Agricola by Mucca
Opinion by Richard Baird Posted 14 March 2013
Agricola is a restaurant located on Princeton’s Witherspoon Street that offers simple, rustic, American cuisine – created by executive chef Josh Thomsen – that is based around fresh seasonal flavours, local produce grown on their 112 acre farm and a selection of regional beers. Multidisciplinary design agency Mucca was responsible for translating Agricola’s ‘farm-to-table’ concept into a visual identity that extended across a website, signage and printed collateral, and would compliment the earthy materials and intimate lighting of Seed Design’s interior.
“We began by defining Agricola’s unique assets: it has a community of local growers, a 200-seat location, and is in close proximity to its sister farm (a fifteen-minute drive away, to be precise). From this foundation, we created a Community Eatery where authenticity is a cause for celebration. We developed a visual language that is both sophisticated and down-to-earth, as well as flexible enough to stay in sync with the seasons. We collaborated with Seed Design on the interiors, creating a welcoming atmosphere with touches of farm-inspired décor. And finally to bring this sense of craft and customization to the web, we created a website with small, bespoke touches and a custom-built CMS.”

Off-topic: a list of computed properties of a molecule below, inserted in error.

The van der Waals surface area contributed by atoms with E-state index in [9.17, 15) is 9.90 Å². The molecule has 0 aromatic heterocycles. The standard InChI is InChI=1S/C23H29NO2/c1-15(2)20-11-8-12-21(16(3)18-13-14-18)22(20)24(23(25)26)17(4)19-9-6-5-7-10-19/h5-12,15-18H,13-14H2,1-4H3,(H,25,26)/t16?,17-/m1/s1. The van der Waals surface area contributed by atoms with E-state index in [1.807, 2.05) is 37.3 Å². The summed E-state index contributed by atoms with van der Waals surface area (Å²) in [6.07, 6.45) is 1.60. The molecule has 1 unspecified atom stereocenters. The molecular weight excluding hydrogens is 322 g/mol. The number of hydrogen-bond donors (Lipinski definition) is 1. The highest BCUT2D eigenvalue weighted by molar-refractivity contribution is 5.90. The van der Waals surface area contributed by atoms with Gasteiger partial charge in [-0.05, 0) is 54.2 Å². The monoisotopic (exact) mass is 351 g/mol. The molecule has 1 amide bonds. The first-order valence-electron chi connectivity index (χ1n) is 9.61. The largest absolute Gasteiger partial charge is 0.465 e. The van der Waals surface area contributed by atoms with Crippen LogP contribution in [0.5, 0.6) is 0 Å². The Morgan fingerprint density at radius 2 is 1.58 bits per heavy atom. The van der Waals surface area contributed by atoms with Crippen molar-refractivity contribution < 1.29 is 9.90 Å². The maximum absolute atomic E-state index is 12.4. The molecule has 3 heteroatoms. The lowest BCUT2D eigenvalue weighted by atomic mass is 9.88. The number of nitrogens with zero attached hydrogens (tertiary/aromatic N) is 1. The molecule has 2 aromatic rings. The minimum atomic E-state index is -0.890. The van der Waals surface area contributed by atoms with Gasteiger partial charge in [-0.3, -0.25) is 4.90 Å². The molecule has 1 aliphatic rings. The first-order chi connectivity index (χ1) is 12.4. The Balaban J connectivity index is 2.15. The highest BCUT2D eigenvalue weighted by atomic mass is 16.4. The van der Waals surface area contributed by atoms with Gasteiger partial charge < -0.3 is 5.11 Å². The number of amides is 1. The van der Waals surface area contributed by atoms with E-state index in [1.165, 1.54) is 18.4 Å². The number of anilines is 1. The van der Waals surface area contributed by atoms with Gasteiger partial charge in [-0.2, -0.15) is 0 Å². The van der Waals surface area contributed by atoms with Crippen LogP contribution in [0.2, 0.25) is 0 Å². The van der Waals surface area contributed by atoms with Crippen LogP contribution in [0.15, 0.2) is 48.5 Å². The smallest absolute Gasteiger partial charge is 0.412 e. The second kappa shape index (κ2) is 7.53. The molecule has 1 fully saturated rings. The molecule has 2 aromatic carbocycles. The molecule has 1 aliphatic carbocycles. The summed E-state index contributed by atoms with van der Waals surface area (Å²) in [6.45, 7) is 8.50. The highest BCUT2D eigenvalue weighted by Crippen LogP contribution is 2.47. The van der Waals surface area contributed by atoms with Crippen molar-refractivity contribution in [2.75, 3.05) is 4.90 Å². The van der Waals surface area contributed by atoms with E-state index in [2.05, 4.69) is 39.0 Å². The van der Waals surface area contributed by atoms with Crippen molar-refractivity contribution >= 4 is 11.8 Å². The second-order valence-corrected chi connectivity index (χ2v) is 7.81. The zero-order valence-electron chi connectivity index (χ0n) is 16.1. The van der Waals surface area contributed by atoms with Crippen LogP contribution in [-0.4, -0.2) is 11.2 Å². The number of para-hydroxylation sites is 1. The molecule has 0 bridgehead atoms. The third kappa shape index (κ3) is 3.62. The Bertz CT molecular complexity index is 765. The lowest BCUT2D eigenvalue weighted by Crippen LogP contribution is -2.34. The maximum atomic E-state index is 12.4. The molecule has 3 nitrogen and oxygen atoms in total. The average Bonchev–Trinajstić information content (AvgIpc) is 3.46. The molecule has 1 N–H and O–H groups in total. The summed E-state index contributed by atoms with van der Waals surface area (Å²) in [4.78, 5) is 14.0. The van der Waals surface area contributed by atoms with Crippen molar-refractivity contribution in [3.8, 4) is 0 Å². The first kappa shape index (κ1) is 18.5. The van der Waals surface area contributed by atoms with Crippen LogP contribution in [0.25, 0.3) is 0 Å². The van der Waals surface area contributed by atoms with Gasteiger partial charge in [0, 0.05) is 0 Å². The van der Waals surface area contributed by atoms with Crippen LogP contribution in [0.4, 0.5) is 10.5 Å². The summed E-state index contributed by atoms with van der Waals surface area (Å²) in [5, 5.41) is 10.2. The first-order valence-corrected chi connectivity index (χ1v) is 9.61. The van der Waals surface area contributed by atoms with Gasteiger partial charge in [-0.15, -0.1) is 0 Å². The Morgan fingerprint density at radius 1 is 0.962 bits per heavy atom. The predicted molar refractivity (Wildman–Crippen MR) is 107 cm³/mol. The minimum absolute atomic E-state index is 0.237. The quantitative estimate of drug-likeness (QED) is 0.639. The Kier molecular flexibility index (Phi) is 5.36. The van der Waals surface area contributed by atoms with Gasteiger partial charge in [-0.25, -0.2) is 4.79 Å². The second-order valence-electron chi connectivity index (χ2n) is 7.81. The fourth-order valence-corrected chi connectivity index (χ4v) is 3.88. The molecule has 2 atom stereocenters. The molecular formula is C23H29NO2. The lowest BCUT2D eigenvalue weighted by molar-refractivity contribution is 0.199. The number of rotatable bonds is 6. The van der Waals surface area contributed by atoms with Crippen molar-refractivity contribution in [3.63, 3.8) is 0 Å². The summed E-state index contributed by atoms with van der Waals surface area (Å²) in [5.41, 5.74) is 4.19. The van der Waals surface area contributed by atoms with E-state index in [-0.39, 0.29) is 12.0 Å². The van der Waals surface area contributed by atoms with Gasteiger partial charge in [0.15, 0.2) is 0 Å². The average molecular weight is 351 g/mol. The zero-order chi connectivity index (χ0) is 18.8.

The combination of a large uppercase A with old-fashioned etched shading, bold, well-spaced but fairly neutral sans-serif logo-type, the warmth of a sunrise orange and the playful flourishes of a cockerel and pig – their stacked and triangular resolution sharing the qualities of a weather vane on top of a spire – delivers a straightforward union of traditional craft cues, agricultural efficiency and familiar farm-yard forms that appropriately places communicative weight on the authenticity and provenance of the restaurant’s ingredients and dishes.
The crisp vector silhouette of the mark is juxtaposed alongside the rich, hand drawn illustrative detail of fruit and vegetables. Their organic texture, depth, light and shade, mixture of tone and aged quality – very much like scientific botanical observations of the 17th 18th and 19th century – appropriates a period authenticity that neatly resolves the traditional values of good natural quality and gives these a coherent, contemporary quality through through the combination of full bleeds, borders and white space.